The malls are jammed, TV is overflowing with commercials for dot-com companies and all you want to do is find the perfect gift for the TV addict in your life. Well, you've come to the right column.
As in years past, there are plenty of fan books for gift-giving this holiday season, including the official guide to "Ally McBeal" ($18.95, HarperPerennial). And there are new albums from "The Simpsons" ("Simpsonic" on Rhino Records) and "South Park" ("Mr. Hankey's Christmas Classics" on American).
Those are well and good, but more original options abound.
Acorn Video (www.acornmedia.com or 800-474-2277) sells tapes of "The Newsroom" ($19.95 each, $59.95 for a boxed set of four tapes), a dark 1996 Canadian comedy series that takes its cues from "The Larry Sanders Show" (single camera production, no laugh track). Rather than goosing Hollywood, "The Newsroom" directs its slings and arrows at the TV news business.
Ken Finkleman, who wrote and directed "The Newsroom," stars as Toronto news director George Findlay, a petty, self-centered womanizer more concerned with his morning bran muffin and his troublesome BMW than the news of the day.
Like "Larry Sanders," "The Newsroom" contains profanity, much of it occurring in conversations filmed with a hand-held camera as characters hustle down a hallway. That it resembles "Sanders" does nothing to diminish the impact of "The Newsroom."
In the fourth of 13 episodes, the news team finds a man who plans to commit suicide and turns him into a week-long sweeps series with hopes it'll end in his death. Only problem: Findlay thinks the man's rants are "too philosophical" for TV.
"I want this punched up," Findlay says.
"Punch up a suicide?" an incredulous producer replies. He ends up writing jokes for the suicidal man to use during his interview.
Later in the same episode, Findlay commands a news meeting where a story about a new killer virus in Zaire is discussed. There's no video to illustrate the story, so Findlay OKs running Ebola virus footage from a year earlier. An intern objects, worrying it could create a "credibility gap."
"Listen," Findlay says. "I don't think we have to paint ourselves into a factual corner over some footage from Africa."
In the same news meeting he explains, "There's a big difference between saying 'sources speculate' and lying. One is lying, and one is journalism."
For satiric effect, "The Newsroom" overstates its case against TV news -- but only a little.
Books on tape have become popular in recent years for lengthy car trips, so why not TV shows on audio tape? Acorn Audio offers three different collections with built-in appeal to PBS fans.
Mysteries featuring "Inspector Morse" ($14.95 each, $59.80 for a boxed set of four stories) and "Brother Cadfael" ($9.95 each, $39.80 for a boxed set of four) and an audio version of the "Masterpiece Theatre" production of "Rebecca" ($24.95) are available with "Enhanced AudioTrack." (Basically Acorn takes the dialogue from TV and adds narration.)
The sound quality varies, but the two "Inspector Morse" stories I listened to each offered a coherent narrative.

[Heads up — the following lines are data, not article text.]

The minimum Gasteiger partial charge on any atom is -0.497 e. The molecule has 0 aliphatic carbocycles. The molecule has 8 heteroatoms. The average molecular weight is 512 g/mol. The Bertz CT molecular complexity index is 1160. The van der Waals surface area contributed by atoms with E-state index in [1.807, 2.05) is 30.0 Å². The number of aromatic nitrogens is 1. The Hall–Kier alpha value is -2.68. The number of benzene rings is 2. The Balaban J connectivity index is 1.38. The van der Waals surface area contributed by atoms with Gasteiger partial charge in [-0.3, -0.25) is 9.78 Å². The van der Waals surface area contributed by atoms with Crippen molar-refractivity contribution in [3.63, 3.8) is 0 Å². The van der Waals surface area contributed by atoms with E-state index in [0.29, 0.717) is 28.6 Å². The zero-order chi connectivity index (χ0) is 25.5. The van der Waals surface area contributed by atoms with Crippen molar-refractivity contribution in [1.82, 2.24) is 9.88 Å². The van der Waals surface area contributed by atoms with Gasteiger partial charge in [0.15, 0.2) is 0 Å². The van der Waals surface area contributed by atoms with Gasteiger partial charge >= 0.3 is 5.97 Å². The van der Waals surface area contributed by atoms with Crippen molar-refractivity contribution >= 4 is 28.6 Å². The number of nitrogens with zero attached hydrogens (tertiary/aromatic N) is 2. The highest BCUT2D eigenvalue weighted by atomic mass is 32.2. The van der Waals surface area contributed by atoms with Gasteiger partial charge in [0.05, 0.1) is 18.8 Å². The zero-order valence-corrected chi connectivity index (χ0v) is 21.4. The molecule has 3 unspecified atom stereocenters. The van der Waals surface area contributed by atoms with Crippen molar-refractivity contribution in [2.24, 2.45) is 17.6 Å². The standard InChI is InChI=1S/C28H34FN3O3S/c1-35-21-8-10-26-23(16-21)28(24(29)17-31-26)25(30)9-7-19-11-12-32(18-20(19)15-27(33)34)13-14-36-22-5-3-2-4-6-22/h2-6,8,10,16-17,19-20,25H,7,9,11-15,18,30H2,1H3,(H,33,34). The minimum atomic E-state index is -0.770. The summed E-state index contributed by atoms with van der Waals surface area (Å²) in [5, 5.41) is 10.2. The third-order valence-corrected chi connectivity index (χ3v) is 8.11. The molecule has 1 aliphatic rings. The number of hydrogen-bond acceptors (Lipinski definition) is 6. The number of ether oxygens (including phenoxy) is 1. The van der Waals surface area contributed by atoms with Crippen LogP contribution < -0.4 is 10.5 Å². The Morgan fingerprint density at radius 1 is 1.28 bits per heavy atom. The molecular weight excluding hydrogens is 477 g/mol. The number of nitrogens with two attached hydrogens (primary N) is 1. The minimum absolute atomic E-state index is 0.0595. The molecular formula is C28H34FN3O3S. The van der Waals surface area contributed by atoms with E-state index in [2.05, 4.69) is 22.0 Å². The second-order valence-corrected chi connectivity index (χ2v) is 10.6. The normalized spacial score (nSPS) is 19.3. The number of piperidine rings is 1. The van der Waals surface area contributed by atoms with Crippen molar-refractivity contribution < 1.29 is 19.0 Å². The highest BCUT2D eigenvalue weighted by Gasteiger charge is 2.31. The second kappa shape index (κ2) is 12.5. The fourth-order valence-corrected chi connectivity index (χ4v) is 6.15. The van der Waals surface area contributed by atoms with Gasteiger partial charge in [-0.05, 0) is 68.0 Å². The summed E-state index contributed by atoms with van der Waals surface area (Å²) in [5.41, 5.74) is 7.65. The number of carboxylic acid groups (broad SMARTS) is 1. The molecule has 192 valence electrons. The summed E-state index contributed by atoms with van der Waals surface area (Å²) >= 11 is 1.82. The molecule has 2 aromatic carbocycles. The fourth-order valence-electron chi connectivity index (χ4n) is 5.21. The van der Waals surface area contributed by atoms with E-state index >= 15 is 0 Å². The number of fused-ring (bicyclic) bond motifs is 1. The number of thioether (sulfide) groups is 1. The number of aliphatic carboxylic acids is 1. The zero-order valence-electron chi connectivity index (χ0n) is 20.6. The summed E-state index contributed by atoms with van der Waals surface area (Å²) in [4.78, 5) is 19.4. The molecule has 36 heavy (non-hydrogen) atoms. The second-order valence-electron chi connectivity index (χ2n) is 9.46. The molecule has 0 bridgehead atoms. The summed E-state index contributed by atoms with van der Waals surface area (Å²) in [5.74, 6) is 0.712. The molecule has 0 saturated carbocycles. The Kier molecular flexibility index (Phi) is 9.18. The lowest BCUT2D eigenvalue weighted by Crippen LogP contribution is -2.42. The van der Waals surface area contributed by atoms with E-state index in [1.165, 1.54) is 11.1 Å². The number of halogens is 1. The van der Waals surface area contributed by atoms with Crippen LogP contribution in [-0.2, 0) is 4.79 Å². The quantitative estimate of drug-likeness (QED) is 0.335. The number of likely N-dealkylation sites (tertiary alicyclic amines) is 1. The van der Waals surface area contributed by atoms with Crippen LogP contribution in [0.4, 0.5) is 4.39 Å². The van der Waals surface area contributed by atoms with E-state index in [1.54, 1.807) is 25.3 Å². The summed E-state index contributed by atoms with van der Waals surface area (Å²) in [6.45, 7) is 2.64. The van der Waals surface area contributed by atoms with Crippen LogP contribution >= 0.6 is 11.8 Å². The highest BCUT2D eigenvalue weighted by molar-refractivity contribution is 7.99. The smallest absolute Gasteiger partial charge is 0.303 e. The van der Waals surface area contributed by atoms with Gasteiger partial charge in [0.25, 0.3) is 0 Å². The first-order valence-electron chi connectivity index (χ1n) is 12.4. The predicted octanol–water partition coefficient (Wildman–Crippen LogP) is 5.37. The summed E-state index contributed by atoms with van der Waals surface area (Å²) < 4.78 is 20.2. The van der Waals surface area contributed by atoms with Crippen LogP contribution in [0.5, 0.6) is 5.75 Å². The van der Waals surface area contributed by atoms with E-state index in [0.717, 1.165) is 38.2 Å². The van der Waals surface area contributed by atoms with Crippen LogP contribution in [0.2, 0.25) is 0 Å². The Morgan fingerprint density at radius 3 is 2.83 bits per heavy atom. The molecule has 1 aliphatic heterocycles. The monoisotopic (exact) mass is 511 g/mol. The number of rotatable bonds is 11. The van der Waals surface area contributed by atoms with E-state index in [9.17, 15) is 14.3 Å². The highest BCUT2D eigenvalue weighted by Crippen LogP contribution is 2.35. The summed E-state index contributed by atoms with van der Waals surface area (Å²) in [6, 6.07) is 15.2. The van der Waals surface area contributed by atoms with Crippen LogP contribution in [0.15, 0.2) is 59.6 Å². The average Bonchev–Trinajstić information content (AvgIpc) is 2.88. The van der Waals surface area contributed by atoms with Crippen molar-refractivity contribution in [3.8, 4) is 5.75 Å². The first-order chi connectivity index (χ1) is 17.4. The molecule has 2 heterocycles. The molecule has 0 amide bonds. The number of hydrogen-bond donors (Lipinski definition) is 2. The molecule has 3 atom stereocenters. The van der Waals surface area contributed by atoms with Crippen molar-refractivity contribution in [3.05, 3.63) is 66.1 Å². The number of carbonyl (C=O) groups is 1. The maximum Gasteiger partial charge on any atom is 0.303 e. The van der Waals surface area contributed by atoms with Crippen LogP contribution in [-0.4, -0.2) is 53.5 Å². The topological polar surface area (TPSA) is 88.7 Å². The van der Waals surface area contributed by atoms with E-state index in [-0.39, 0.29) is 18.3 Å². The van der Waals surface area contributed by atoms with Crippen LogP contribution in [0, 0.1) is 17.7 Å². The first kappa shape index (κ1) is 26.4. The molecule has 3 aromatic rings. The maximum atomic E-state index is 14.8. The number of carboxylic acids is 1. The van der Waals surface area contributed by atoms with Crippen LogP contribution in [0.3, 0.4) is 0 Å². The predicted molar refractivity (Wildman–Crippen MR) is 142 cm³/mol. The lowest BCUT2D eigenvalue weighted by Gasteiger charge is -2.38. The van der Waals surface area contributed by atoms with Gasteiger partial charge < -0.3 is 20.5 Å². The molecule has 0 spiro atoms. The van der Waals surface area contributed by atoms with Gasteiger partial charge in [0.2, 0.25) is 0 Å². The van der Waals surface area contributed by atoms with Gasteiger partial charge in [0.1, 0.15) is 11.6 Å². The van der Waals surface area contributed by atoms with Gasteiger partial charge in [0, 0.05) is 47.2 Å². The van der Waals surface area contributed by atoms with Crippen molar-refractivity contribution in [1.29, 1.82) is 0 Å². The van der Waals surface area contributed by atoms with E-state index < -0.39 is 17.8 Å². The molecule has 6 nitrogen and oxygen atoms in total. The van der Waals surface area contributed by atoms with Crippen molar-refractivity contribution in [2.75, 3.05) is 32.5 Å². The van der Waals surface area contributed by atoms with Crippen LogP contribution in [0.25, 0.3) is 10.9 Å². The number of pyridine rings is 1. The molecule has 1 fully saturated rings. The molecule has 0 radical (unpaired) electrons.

The book "Showrunners" ($25, HarperCollins) explores the inner workings of the TV industry by following the progress of multiple producers through the 1998-1999 television season. Written by Rolling Stone TV critic David Wild, "Showrunners" tunes in to behind-the-scenes doings at established hits (NBC's "Friends") and struggling newcomers (ABC's "Cupid").
Wild's book contains few revelations for regular readers of, say, Entertainment Weekly, but he illuminates the mindset of several of the showrunners, especially Paul Simms, creator of "NewsRadio."
But Wild drops the ball in several places. He writes about Simms' failed pilot, "OverSeas," but fails to tell readers who was in the cast beyond the leads. He mentions a "NewsRadio" scene shot last spring and intended for use this season, but the show was canceled. What was in that scene? Wild doesn't say.
A new edition of the TV-watcher's bible, "The Complete Directory to Prime Time Network and Cable TV Shows" (Ballantine, $24.95), arrived in bookstores earlier this week. This seventh edition includes listings and descriptions of more than 5,500 TV and cable shows by authors Tim Brooks and Earle Marsh.
If watching TV isn't enough, perhaps Mark Bennett's "How to Live a Sitcom Life" ($23.95, TV Books) would give the TV addict you know tips on how to conduct himself in ways worthy of Nick at Nite.
Bennett suggests people call their mates "co-star," their siblings or children "supporting cast" and grandparents should be billed as "special guest stars."
This book's title is no goof -- Bennett conjures images from thousands of hours of TV watching to concoct spoofing advice on how to live up (or down) to characters on TV. As such, it's a little scary.
For anyone who has ever uttered the phrase, "I'm the kiss of death. Any TV show I like automatically gets canceled," a membership in Viewers for Quality Television makes an ideal gift (www.vqt.org).
An advocacy group that supports good TV and encourages networks to keep the smart shows on the air, VQT doesn't engage in boycotts. Its members vote on what they consider "quality." Current favorites include "The West Wing," "Once and Again," "The Sopranos," "Will & Grace," "Everybody Loves Raymond" and "Buffy the Vampire Slayer."
Dorothy Swanson, a former school teacher, runs VQT out of her Virginia home as she has for 15 years. The group operates on donations, which cover the cost of newsletter mailing and conducting write-in campaigns on behalf of low-rated shows.
Donations of $30 or more get the newsletter mailed first-class. If you donate less, the newsletter is shipped bulk rate. For details write to VQT, Box 195, Fairfax Station, VA 22039 or send e-mail to firstname.lastname@example.org.
Rob Owen can be reached at 412-263-2582 or email@example.com. Post questions or comments about TV to www.post-gazette.com/tv under PG Online Talk.